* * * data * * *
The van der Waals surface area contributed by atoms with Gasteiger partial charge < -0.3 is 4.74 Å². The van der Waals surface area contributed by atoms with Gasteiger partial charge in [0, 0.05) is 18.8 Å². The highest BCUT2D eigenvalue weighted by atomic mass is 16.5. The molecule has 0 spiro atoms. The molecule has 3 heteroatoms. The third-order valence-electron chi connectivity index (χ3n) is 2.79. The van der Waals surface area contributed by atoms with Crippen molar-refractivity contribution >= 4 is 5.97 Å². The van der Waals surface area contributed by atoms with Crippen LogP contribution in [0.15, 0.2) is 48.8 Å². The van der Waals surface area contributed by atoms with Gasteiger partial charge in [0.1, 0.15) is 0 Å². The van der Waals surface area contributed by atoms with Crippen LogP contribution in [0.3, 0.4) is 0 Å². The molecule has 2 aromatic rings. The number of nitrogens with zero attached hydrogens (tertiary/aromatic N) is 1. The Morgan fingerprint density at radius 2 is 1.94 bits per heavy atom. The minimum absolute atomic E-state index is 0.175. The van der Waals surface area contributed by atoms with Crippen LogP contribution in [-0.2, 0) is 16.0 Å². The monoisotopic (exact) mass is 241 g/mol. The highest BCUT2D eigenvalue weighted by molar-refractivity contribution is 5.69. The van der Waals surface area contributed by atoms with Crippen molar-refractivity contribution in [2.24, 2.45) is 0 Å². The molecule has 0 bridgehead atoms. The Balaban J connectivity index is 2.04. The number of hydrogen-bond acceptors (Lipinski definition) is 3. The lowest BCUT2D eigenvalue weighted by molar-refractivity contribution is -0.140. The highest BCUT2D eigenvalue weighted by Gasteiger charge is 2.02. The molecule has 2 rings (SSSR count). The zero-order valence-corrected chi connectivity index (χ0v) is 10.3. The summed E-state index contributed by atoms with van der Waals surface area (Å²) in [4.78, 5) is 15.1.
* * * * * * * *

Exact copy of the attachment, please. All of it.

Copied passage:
The van der Waals surface area contributed by atoms with Gasteiger partial charge < -0.3 is 4.74 Å². The van der Waals surface area contributed by atoms with Gasteiger partial charge in [0, 0.05) is 18.8 Å². The highest BCUT2D eigenvalue weighted by atomic mass is 16.5. The molecule has 0 spiro atoms. The molecule has 3 heteroatoms. The third-order valence-electron chi connectivity index (χ3n) is 2.79. The van der Waals surface area contributed by atoms with Crippen molar-refractivity contribution >= 4 is 5.97 Å². The van der Waals surface area contributed by atoms with Crippen LogP contribution in [0.15, 0.2) is 48.8 Å². The van der Waals surface area contributed by atoms with Gasteiger partial charge in [0.1, 0.15) is 0 Å². The van der Waals surface area contributed by atoms with Crippen LogP contribution in [0.3, 0.4) is 0 Å². The molecule has 2 aromatic rings. The number of nitrogens with zero attached hydrogens (tertiary/aromatic N) is 1. The Morgan fingerprint density at radius 2 is 1.94 bits per heavy atom. The minimum absolute atomic E-state index is 0.175. The van der Waals surface area contributed by atoms with Crippen LogP contribution in [-0.2, 0) is 16.0 Å². The monoisotopic (exact) mass is 241 g/mol. The highest BCUT2D eigenvalue weighted by molar-refractivity contribution is 5.69. The van der Waals surface area contributed by atoms with Crippen molar-refractivity contribution in [2.24, 2.45) is 0 Å². The molecule has 0 bridgehead atoms. The Balaban J connectivity index is 2.04. The number of hydrogen-bond acceptors (Lipinski definition) is 3. The lowest BCUT2D eigenvalue weighted by molar-refractivity contribution is -0.140. The highest BCUT2D eigenvalue weighted by Gasteiger charge is 2.02. The molecule has 2 rings (SSSR count). The zero-order valence-corrected chi connectivity index (χ0v) is 10.3. The summed E-state index contributed by atoms with van der Waals surface area (Å²) in [4.78, 5) is 15.1.